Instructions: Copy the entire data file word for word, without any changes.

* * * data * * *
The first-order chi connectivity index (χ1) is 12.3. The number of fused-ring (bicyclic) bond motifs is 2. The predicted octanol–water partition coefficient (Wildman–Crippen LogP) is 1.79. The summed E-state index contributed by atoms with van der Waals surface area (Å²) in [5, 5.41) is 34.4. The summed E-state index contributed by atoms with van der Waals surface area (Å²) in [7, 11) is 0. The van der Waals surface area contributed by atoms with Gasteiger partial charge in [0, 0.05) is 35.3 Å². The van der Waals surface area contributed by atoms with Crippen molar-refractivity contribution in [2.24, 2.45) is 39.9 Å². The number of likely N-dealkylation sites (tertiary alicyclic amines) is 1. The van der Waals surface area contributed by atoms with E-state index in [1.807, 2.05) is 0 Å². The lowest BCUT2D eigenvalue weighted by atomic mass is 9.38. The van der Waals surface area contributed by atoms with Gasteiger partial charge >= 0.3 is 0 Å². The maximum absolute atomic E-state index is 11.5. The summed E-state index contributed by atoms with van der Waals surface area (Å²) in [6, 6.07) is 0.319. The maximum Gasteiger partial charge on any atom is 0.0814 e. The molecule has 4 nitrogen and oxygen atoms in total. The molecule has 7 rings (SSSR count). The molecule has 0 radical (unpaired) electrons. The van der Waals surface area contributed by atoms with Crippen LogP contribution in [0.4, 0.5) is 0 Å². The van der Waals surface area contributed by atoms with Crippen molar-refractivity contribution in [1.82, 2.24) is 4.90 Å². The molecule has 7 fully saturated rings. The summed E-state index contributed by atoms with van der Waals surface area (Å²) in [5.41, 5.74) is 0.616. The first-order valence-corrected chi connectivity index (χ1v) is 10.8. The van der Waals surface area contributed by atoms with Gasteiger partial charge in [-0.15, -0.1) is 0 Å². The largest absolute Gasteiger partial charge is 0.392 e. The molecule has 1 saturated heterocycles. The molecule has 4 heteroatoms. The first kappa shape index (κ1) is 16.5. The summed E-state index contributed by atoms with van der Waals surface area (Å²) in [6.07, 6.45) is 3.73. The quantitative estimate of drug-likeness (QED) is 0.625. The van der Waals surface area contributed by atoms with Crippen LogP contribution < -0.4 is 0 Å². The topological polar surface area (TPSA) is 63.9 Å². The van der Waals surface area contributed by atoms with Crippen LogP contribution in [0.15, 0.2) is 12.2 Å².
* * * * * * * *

The first-order chi connectivity index (χ1) is 12.3. The number of fused-ring (bicyclic) bond motifs is 2. The predicted octanol–water partition coefficient (Wildman–Crippen LogP) is 1.79. The summed E-state index contributed by atoms with van der Waals surface area (Å²) in [5, 5.41) is 34.4. The summed E-state index contributed by atoms with van der Waals surface area (Å²) in [7, 11) is 0. The van der Waals surface area contributed by atoms with Gasteiger partial charge in [0, 0.05) is 35.3 Å². The van der Waals surface area contributed by atoms with Crippen molar-refractivity contribution in [2.24, 2.45) is 39.9 Å². The number of likely N-dealkylation sites (tertiary alicyclic amines) is 1. The van der Waals surface area contributed by atoms with E-state index in [1.807, 2.05) is 0 Å². The lowest BCUT2D eigenvalue weighted by atomic mass is 9.38. The van der Waals surface area contributed by atoms with Gasteiger partial charge >= 0.3 is 0 Å². The maximum absolute atomic E-state index is 11.5. The summed E-state index contributed by atoms with van der Waals surface area (Å²) in [6, 6.07) is 0.319. The maximum Gasteiger partial charge on any atom is 0.0814 e. The molecule has 4 nitrogen and oxygen atoms in total. The molecule has 7 rings (SSSR count). The molecule has 0 radical (unpaired) electrons. The van der Waals surface area contributed by atoms with Crippen LogP contribution in [0.4, 0.5) is 0 Å². The van der Waals surface area contributed by atoms with Crippen molar-refractivity contribution in [1.82, 2.24) is 4.90 Å². The molecule has 7 fully saturated rings. The summed E-state index contributed by atoms with van der Waals surface area (Å²) in [5.41, 5.74) is 0.616. The first-order valence-corrected chi connectivity index (χ1v) is 10.8. The van der Waals surface area contributed by atoms with Gasteiger partial charge in [-0.15, -0.1) is 0 Å². The largest absolute Gasteiger partial charge is 0.392 e. The molecule has 1 saturated heterocycles. The molecule has 4 heteroatoms. The first kappa shape index (κ1) is 16.5. The summed E-state index contributed by atoms with van der Waals surface area (Å²) in [6.07, 6.45) is 3.73. The quantitative estimate of drug-likeness (QED) is 0.625. The van der Waals surface area contributed by atoms with Crippen LogP contribution < -0.4 is 0 Å². The topological polar surface area (TPSA) is 63.9 Å². The van der Waals surface area contributed by atoms with Crippen LogP contribution in [0.15, 0.2) is 12.2 Å².